Or, there’s the internet. Internet bookstores don’t have limited shelving space and Amazon especially is very indie-friendly. Every year more and more consumers are becoming more comfortable with buying at least some, if not most of their books online.
I used to shop in bookstores, but no matter how large a bookstore, the chance that they’ll actually have any given book I’m looking for, unless it’s a new release or a bestseller, is constantly shrinking. Eventually I just gave up and started shopping on Amazon.
And I’m not the only one.
And then there is the whole ebook thing that is now starting to really rise. When was the last time you saw ebooks for sell in a brick and mortar bookstore? Or maybe the question should be: Have you ever seen them there?
I won’t dispute the fact that mainstream publishing distribution still is a nice deal when you can get it. Though it’s nicest if you’re their debut darling of the season and your name gets splashed in front of the faces of everyone in the known reading public. But the argument that a mainstream publisher is necessary because of distibution is wearing thinner as time goes on, the economy continues to not be great, the internet becomes a bigger factor, and the barriers just keep lowering for indies to play this game in their own way.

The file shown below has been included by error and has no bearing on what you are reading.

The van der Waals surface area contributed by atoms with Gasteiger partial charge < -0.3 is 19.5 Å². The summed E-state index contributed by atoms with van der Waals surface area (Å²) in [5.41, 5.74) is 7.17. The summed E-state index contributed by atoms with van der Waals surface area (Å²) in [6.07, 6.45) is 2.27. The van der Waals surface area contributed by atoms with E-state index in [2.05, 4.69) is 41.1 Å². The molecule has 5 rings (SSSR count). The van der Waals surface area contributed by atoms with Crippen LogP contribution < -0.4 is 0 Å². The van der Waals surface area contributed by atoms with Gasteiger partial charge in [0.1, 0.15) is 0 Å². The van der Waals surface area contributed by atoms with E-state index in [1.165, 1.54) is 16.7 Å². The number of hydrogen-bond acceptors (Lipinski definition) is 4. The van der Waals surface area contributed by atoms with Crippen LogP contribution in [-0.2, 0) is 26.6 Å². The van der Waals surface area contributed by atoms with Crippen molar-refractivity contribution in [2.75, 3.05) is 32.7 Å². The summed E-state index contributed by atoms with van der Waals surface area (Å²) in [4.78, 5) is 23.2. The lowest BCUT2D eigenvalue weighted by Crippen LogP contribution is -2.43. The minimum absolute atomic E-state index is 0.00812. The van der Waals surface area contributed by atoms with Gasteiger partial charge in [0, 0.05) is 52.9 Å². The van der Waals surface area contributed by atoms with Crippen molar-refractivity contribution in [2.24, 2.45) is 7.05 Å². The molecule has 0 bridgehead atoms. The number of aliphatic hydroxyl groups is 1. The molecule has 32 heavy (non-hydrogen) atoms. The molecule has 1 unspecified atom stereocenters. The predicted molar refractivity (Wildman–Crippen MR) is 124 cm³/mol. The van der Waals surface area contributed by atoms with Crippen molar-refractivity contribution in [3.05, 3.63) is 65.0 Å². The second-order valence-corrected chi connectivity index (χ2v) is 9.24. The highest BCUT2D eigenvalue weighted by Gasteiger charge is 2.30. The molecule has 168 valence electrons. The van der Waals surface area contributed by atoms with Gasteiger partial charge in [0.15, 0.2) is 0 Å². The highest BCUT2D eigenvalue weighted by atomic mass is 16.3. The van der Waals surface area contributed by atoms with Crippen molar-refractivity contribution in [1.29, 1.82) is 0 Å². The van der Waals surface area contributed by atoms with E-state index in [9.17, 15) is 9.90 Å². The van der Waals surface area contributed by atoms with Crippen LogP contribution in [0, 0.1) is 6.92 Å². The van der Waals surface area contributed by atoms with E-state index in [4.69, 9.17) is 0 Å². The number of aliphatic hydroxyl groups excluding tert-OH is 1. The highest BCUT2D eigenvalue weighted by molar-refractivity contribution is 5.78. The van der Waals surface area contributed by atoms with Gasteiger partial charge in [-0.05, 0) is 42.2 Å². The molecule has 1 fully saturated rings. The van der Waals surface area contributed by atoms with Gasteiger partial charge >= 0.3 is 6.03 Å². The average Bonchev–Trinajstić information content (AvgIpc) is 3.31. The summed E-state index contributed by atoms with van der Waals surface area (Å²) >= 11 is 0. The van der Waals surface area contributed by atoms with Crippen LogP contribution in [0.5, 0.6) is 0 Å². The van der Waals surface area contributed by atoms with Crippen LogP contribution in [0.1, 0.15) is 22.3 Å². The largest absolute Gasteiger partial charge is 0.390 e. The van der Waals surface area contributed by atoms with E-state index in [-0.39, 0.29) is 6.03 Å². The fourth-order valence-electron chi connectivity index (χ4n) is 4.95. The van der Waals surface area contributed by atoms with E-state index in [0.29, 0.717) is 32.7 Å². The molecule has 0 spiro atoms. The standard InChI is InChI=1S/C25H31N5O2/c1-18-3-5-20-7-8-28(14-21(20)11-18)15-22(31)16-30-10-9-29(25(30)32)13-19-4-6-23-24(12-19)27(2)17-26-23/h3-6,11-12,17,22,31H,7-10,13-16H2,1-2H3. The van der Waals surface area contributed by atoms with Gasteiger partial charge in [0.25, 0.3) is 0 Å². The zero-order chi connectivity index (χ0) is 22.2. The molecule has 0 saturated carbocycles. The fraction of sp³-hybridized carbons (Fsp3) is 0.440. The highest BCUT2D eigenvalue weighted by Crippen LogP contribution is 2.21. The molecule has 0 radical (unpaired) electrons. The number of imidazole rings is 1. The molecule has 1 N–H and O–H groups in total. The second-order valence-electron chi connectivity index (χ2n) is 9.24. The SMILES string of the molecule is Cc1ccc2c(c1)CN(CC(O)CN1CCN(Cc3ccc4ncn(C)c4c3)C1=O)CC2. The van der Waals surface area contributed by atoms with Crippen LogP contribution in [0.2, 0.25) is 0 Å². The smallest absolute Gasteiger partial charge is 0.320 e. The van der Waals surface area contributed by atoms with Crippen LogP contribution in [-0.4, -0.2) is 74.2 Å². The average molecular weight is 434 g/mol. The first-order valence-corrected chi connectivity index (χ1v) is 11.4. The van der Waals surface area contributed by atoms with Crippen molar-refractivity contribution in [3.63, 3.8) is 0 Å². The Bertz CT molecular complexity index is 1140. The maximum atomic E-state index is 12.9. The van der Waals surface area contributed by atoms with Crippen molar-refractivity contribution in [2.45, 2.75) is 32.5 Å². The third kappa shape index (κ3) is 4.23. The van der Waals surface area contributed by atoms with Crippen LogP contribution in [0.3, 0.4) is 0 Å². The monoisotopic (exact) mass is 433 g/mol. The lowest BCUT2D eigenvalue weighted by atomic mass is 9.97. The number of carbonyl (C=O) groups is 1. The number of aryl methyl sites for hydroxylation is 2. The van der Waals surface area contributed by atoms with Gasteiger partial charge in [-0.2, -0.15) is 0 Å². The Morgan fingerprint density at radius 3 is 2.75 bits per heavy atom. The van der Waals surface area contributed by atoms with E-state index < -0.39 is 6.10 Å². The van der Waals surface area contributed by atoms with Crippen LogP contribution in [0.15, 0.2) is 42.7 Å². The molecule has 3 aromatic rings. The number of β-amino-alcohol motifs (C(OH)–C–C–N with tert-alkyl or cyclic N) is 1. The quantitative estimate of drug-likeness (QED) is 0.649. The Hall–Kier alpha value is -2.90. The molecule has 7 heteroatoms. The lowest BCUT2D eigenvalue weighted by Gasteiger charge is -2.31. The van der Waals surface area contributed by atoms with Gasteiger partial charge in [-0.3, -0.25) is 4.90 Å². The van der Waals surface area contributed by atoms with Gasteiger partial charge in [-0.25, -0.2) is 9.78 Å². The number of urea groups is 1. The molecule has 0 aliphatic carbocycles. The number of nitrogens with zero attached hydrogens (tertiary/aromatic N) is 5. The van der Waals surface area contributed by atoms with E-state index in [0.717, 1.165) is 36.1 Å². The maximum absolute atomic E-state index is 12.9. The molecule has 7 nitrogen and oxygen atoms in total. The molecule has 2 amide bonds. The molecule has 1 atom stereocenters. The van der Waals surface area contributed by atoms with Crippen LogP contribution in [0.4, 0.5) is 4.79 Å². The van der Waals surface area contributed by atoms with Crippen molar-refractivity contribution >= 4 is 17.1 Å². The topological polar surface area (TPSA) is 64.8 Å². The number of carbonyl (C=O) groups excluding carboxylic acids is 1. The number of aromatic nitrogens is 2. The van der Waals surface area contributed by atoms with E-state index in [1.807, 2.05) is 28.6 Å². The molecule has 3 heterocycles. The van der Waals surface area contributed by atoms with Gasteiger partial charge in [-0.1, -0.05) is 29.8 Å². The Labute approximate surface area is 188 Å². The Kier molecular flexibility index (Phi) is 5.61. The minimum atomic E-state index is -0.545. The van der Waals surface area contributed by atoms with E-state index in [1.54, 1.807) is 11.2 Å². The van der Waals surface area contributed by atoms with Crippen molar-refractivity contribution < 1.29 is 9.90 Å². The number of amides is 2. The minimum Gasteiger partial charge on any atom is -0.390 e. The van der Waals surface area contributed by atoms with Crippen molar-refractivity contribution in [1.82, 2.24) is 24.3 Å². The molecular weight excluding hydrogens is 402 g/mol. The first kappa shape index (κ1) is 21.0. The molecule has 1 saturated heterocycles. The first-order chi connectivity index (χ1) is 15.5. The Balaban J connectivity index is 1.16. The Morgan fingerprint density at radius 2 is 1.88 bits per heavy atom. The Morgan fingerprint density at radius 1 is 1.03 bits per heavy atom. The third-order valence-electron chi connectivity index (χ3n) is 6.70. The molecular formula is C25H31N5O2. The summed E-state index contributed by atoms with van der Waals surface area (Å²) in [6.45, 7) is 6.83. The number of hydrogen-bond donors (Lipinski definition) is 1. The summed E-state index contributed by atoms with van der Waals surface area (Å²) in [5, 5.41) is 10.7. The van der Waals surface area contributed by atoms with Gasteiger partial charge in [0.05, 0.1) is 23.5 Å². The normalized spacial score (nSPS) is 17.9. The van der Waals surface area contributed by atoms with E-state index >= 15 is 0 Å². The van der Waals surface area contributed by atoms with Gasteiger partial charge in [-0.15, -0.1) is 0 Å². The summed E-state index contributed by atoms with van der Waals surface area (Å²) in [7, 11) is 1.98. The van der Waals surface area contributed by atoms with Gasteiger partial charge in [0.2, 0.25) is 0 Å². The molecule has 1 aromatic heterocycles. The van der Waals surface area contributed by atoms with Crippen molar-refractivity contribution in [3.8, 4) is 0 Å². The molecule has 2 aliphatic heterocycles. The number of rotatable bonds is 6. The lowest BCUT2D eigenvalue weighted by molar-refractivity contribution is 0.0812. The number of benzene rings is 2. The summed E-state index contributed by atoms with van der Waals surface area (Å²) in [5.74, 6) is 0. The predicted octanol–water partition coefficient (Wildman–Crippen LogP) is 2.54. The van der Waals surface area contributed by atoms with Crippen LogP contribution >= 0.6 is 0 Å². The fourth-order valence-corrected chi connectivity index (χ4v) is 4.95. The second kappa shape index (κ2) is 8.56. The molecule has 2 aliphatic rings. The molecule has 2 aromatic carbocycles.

In the end, I wonder if mainstream publishers, with the exception of those rare times when a writer gets a really plum contract, aren’t just there now to validate our egos. Even if that isn’t their stated purpose, I wonder if that’s the purpose writers have invested in them now. And maybe all the other reasons you really "need" a mainstream publisher, are all just so much fluff touted by those who got their big break already.
If so, the only thing you have to let go of is your ego.
Viva la Resistance!